The Recruiting Paradox (Chapter 7)

  • Companies needed good technology people.
  • Companies are in even greater need of technology talent than they were in the late 1990s.
  • To end your technology talent woes is to build talent development programs and grow your own.
  • CIOs are experts at business process change, but they have not done much to change the process of recruiting.

Requirements Definition

Beware of the purple squirrel

  • One of the greatest obstacles to a good search is in the way some CIOs define the roles they would like to recruit.
  • They define their senior positions based on what they need, not on the career paths that people actually follow.
  • The way over-specification of job requirements manifests because of the CIO’s desire to hire someone who is both strategic and technical at the same time.
  • The more you match your requirements to the career paths that IT professionals actually follow, the faster you will fill your roles.

Plan carefully

  • Most searches will take longer than you think.
  • Recruiting the right & qualified people takes time. Plan your timetable carefully.
  • Another recruiting paradox: CIOs are probably better at strategic planning than any other executive, but they don’t always apply that skill to their recruiting needs in order to launch a search before their world is on fire.

Devote the time

  • Give a position description gives some information.
  • Investing the time at the beginning of the search to talk through the role with your recruiter.

The Interview Phase

Stay in touch

  • Do not lose contact with your candidates, this kills the momentum.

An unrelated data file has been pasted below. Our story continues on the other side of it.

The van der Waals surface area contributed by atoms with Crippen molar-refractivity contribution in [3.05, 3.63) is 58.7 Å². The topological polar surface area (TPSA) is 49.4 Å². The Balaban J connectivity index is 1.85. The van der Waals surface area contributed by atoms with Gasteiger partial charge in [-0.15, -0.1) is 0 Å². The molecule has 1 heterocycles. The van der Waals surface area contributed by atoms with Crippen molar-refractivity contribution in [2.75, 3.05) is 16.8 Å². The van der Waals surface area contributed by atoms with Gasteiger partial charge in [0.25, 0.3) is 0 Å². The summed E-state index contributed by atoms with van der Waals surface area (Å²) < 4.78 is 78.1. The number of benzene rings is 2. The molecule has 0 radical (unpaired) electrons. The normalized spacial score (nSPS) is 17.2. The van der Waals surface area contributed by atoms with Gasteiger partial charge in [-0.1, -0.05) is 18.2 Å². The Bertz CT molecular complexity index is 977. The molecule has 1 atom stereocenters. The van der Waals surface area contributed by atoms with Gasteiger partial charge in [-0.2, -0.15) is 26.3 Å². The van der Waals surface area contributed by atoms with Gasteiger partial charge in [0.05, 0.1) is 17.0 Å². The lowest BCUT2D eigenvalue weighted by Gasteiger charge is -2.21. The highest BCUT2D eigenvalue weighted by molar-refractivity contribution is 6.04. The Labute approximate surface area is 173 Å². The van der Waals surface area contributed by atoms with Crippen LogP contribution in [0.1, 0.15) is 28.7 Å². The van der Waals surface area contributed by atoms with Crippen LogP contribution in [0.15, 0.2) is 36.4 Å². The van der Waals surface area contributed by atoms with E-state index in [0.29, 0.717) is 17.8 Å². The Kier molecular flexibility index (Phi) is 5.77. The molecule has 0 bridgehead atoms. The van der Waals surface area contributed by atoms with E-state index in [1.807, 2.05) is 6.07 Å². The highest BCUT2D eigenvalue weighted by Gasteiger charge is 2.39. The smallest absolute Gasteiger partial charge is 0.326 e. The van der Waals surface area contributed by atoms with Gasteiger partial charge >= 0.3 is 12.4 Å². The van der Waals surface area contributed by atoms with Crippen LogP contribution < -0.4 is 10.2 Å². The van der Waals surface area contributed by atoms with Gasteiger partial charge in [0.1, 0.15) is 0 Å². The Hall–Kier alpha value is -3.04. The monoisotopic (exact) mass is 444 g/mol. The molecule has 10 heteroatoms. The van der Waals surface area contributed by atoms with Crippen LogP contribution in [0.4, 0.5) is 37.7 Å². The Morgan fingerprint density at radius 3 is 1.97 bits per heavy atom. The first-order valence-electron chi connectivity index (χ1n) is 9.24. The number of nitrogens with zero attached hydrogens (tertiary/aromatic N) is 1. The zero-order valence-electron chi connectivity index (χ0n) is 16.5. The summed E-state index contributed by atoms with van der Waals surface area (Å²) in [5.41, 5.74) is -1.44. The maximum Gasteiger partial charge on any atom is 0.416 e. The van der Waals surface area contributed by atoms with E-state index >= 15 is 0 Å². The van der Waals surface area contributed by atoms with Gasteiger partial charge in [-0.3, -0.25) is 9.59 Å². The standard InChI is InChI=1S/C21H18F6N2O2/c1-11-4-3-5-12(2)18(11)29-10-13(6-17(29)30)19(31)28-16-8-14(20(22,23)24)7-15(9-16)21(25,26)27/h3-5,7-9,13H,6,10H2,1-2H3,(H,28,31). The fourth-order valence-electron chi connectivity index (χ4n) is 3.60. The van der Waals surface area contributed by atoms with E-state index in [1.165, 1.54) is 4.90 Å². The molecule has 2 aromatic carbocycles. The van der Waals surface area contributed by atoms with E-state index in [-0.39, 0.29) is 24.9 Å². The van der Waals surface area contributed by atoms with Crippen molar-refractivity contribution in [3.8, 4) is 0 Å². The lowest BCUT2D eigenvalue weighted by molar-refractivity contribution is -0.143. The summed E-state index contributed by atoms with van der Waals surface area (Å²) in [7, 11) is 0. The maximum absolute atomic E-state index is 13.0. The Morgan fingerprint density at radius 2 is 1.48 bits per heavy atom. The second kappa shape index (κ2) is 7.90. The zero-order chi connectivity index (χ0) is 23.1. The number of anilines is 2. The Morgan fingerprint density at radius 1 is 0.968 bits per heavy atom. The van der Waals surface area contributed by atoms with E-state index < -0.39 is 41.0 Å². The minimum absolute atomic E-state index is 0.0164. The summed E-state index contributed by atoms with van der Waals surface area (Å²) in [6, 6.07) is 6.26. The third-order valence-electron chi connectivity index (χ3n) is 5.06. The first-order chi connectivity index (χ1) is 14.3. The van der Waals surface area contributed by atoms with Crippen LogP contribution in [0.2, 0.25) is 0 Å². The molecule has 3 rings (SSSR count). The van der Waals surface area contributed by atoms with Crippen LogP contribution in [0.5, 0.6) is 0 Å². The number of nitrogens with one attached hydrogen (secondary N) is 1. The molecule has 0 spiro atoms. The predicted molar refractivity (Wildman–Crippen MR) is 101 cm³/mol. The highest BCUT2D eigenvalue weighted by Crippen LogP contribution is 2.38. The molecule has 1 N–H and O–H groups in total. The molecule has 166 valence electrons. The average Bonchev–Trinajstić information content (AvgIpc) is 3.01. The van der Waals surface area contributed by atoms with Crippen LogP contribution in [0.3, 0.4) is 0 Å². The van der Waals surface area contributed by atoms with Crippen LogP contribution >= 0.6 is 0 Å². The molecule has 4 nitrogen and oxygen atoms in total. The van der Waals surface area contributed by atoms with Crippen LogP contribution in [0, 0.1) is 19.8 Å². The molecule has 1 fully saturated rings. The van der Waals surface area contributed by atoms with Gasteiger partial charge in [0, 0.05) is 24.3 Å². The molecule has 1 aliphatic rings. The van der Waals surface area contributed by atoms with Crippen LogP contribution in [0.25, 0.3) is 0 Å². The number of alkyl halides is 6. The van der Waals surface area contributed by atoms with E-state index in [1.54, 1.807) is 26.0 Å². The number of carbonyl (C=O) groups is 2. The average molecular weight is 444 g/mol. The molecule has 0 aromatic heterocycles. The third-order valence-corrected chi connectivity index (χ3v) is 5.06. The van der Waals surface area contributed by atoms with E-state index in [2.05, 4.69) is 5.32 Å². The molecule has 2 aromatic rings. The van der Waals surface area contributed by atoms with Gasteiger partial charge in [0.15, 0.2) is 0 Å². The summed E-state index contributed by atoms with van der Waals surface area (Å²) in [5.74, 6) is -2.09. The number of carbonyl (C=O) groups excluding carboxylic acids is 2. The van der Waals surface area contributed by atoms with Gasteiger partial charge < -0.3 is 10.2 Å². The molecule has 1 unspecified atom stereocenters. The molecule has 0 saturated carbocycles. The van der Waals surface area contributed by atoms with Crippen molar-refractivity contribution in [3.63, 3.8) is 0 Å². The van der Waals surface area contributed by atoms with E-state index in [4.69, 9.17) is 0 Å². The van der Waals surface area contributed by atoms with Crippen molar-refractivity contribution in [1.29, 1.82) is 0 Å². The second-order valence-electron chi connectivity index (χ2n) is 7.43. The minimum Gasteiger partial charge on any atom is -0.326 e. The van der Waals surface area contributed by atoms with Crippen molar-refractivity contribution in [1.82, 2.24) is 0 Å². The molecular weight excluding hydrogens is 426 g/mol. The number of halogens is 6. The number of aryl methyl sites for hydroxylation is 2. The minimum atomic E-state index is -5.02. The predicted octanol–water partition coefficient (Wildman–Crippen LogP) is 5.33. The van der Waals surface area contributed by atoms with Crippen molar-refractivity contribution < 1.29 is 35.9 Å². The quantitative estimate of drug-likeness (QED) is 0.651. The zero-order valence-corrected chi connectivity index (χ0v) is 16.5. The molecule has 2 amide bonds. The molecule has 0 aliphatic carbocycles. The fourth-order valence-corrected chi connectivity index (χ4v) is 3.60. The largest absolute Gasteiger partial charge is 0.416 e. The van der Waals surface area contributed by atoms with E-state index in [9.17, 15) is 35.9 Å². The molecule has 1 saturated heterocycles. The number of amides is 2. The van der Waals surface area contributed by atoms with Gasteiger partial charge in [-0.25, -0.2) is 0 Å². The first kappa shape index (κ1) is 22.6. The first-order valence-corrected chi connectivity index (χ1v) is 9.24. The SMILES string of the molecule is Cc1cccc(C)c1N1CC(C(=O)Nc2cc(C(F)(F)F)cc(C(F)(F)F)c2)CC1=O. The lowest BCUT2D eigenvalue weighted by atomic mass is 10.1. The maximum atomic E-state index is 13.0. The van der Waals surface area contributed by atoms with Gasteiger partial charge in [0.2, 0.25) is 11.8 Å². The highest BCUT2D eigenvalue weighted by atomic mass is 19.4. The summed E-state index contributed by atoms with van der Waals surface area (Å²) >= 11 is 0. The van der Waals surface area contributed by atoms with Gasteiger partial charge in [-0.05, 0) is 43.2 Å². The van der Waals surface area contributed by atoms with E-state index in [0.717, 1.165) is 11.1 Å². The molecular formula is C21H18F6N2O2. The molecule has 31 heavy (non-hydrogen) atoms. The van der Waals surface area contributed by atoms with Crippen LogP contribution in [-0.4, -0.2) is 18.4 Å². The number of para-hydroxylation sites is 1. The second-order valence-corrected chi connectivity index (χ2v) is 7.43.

• Keep the communication going between you and your candidates, keep them updated on the recruitment process.

Keep the first round small

  • Set up a short first round with just you and an HR leader and leave the rest of the interview team for your two finalists.

Prep the hiring committee

  • Once you get to the final set of interviews, you and your interview committee are auditioning too.
  • You and your team must conduct an impressive interview.
  • Sit down with your team before the interview to make sure you are all on the same page about the role.
  • Remind them that their job is to sell the company and the position as well as to evaluate candidates.

The Offer Stage

Remember that time kills deals

  • Give your interview team deadlines for delivering feedback and stay on top of HR during the offer process.
  • The faster you can deliver an offer, the sooner you can hire your winning candidate.

Keep your recruiter close

  • Your recruiting firm’s job as your search partner is to build a relationship of trust with the candidates they present.
  • Allow your recruiter full participation in the formation of that offer.

Beware the dark period

  • The dark period can occur at either of two specific points in the search.
      1. The first is when the finalist knows that she has been selected but, because of administrative issues, it is taking a while to produce the actual written offer.
      2. The second comes when the candidate has accepted the offer but is not due to begin work for another month.

  • As recruiters it is our responsibility to keep your candidate warm and to serve her up no matter the circumstances.
  • One of the primary reasons the candidate wants the job is that she is going to work for you. She is excited about having you as her manager.
  • When the going gets tough—and the offer is taking weeks—a call from you, the CIO, will go a long way toward sustaining your selected candidate through the dark period.


  • When you hire a recruiter to find you qualified candidates, it is her job to put the pedal to the medal and complete the search despite the obstacles.
  • Remember, we have a talent crisis on our hands, and you need recruiting to be a core competency.
  • The devil is in the details, and if you go to the trouble of hiring a search partner, put the process in place to make the relationship a success.
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